A nectarine is not a nectarine. They now affix a sticker on the delicate skin of ripe nectarines that says “nectarine”. If you peel the sticker off you take with it a part of the skin and the fruit begins to spoil. Up there for thinking. A nectarine is a commodity.
The sticker on a nectarine tells us not only that it's a nectarine but also where it came from. But that doesn't help one iota because it's in code. Consumerism consumes meanings while leaving us wondering what idiot would put a sticker on a piece of fruit telling us it's fruit.
An apple is not an apple but an indoor billboard, branded with the name of its producer. The notion of “appleness” (think crisp, sweet crunchy or cider, sex and temptation) is over wrought by the fact that it's a commodity. It's a highly polished brand sitting on crepe paper under green lights. As if the neon was signifying a return to Eden. Fat chance.
Universities no longer have students. They’re clients or customers buying information at $15,000 per annum. Why not float universities on the share market and that way the private sector, in our over mortgaged suburban McHouses, can get a dividend? “Hey darling, we got a dividend from McFiddle University. Shall we buy some books?” “Nah, I gotta fill up the 4WD.”
I have nothing against branding when one can differentiate between the brands. For example, what’s the difference between taking out a first home loan with the ANZ and the NAB? If you take four hours out of your life, sit with a calculator, you’ll find that there’s nothing. That’s right. Nothing. You will pay exactly the same interest over a 30 year loan (contingent on market fluctuations) with either bank.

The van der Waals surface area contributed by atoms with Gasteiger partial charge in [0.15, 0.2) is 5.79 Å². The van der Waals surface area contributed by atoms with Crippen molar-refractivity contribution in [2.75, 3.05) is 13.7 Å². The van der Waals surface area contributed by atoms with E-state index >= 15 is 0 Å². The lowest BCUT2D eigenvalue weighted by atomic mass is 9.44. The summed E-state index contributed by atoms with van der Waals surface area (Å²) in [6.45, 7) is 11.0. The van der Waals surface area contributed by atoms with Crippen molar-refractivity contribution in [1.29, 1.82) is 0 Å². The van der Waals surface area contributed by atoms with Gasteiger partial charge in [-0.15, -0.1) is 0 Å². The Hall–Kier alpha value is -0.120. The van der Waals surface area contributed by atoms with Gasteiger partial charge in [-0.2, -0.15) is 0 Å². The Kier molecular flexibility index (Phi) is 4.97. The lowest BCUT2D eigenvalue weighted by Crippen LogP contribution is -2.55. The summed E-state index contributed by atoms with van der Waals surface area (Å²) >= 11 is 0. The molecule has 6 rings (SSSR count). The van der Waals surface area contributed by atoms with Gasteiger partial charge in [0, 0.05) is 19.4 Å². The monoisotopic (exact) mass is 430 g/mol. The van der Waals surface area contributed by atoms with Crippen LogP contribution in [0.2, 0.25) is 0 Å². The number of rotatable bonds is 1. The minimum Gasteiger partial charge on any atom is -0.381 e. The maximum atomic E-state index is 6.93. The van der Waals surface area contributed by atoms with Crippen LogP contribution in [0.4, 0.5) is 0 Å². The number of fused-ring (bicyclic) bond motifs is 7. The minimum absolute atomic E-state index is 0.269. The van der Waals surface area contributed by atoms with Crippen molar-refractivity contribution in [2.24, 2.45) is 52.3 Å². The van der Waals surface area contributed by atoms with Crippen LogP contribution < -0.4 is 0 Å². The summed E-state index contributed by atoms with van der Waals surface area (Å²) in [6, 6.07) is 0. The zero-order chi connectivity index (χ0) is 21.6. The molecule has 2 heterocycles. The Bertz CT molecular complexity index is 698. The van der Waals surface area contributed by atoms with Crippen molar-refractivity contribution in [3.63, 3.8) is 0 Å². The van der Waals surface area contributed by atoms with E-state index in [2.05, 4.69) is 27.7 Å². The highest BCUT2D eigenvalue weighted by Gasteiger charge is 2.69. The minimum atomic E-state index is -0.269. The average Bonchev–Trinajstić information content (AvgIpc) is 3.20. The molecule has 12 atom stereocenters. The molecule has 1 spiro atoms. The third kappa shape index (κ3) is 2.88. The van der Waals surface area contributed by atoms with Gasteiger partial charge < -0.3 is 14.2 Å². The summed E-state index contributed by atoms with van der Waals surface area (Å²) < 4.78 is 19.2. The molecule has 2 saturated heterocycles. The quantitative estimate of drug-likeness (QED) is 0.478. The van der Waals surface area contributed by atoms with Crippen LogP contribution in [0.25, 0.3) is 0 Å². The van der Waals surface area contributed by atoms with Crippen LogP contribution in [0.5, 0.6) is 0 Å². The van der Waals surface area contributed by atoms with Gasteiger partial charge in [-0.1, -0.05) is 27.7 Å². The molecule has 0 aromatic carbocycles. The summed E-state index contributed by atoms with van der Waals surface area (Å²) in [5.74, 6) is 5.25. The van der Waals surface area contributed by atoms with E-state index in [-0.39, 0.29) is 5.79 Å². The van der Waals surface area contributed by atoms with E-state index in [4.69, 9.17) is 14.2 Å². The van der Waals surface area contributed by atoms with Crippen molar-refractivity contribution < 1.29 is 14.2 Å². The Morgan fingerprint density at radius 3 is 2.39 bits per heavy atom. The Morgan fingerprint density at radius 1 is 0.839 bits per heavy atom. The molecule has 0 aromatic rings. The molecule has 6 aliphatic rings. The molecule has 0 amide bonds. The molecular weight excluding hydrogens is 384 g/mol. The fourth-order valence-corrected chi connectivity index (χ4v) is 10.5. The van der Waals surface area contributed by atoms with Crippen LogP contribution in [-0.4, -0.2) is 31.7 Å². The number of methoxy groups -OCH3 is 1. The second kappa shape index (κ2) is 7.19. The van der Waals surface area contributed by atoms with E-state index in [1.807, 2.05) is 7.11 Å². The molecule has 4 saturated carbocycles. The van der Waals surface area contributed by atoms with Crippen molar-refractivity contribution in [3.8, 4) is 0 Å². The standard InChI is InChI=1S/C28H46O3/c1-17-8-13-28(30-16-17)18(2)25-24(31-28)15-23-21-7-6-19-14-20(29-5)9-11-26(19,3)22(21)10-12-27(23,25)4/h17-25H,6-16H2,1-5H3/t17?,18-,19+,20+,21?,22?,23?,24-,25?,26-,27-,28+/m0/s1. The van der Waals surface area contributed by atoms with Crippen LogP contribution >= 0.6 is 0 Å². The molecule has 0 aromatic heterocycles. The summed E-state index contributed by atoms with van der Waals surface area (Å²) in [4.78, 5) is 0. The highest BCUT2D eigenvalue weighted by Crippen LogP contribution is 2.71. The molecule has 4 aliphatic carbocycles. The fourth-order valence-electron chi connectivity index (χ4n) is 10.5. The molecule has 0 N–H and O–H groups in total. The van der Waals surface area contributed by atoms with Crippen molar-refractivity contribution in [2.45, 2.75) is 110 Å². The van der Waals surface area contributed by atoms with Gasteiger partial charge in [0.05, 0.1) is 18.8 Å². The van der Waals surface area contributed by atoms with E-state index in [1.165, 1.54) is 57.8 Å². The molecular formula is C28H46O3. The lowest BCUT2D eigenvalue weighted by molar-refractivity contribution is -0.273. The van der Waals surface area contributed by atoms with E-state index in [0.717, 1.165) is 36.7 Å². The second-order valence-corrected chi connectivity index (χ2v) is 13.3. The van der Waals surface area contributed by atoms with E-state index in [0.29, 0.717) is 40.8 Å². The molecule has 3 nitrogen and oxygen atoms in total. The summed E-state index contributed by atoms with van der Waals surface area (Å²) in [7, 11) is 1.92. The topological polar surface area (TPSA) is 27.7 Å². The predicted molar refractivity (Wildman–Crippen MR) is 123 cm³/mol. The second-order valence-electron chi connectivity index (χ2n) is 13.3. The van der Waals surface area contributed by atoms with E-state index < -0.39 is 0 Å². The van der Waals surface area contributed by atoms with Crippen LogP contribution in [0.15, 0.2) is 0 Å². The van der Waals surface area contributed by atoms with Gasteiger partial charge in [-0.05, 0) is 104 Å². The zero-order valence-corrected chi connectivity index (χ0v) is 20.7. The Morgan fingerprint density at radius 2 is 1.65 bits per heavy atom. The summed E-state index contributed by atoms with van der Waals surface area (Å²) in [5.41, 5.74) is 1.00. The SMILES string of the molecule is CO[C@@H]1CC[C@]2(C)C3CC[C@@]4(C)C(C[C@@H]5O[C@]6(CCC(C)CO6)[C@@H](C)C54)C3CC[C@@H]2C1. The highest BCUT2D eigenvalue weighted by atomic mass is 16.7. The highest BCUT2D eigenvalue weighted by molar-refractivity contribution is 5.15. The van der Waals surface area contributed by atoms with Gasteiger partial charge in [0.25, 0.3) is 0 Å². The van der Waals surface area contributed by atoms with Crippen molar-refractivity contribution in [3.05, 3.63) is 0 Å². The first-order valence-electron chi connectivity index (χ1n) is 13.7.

The reason is that major banks use the same formulas. It’s not so much a deregulated banking environment with a whole array of different products but rather a kaliedescope of brands all trying differentiate themselves when, in fact, they’re selling the same thing.
Patients are customers of hospitals. If you're pregnant, you've got three days to pump that baby out, get stitched up (if necessary) and get out. The balloons and flowers haven't deflated or wilted in three days. Thanks for the crisp sheets and lemon cordial.
Three years ago a friend of mine had a mental breakdown. As he didn’t have private health insurance he could only stay in the hospital one week. That’s not even time for the Xanex and SSRI’s to kick in. He actually became more anxious about the fact that if he needed to stay longer, he’d have to take out a personal loan.
“What do you need the loan for?”
“Well, I’ve gone a bit bonkers and I need a hospital bed for a few more days."
Consumerism consumes more than we bargain for. There's the pernicious practice of ripping off fantastic music from our common cultural heritage. I used to possess, in my head, the delightfully simple tune of the Beach Boys "Wouldn't it be Nice?" Now it has been replaced by the TV ad with Cadbury chocolate cartoon figures hell bent on cannibalism.
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Malcolm King works in generational workforce change. He was an associate director at DEEWR Labour Market Strategy in Canberra and the senior communications strategist at Carnegie Mellon University. He also runs a professional writing business called Republic.